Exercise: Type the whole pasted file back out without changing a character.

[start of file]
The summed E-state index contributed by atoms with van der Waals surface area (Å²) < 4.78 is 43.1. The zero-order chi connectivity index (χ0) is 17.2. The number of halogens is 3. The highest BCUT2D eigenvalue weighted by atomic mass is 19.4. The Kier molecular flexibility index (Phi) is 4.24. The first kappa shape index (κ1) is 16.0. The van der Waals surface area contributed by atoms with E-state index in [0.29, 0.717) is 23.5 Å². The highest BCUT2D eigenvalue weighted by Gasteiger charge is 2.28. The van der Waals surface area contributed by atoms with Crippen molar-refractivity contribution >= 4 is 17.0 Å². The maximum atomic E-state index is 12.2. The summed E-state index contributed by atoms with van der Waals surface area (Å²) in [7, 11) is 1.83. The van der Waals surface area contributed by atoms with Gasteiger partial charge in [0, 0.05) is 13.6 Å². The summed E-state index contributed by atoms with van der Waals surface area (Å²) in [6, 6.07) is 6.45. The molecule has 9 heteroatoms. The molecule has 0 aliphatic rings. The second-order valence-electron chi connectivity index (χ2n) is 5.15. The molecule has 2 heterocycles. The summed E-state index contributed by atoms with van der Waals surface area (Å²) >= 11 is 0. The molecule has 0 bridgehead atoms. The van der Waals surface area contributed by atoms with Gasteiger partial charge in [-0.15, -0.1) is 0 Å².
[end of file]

The summed E-state index contributed by atoms with van der Waals surface area (Å²) < 4.78 is 43.1. The zero-order chi connectivity index (χ0) is 17.2. The number of halogens is 3. The highest BCUT2D eigenvalue weighted by atomic mass is 19.4. The Kier molecular flexibility index (Phi) is 4.24. The first kappa shape index (κ1) is 16.0. The van der Waals surface area contributed by atoms with E-state index in [0.29, 0.717) is 23.5 Å². The highest BCUT2D eigenvalue weighted by Gasteiger charge is 2.28. The van der Waals surface area contributed by atoms with Crippen molar-refractivity contribution >= 4 is 17.0 Å². The maximum atomic E-state index is 12.2. The summed E-state index contributed by atoms with van der Waals surface area (Å²) in [7, 11) is 1.83. The van der Waals surface area contributed by atoms with Gasteiger partial charge in [0, 0.05) is 13.6 Å². The summed E-state index contributed by atoms with van der Waals surface area (Å²) in [6, 6.07) is 6.45. The molecule has 9 heteroatoms. The molecule has 0 aliphatic rings. The second-order valence-electron chi connectivity index (χ2n) is 5.15. The molecule has 2 heterocycles. The summed E-state index contributed by atoms with van der Waals surface area (Å²) >= 11 is 0. The molecule has 0 bridgehead atoms. The van der Waals surface area contributed by atoms with Gasteiger partial charge in [-0.15, -0.1) is 0 Å².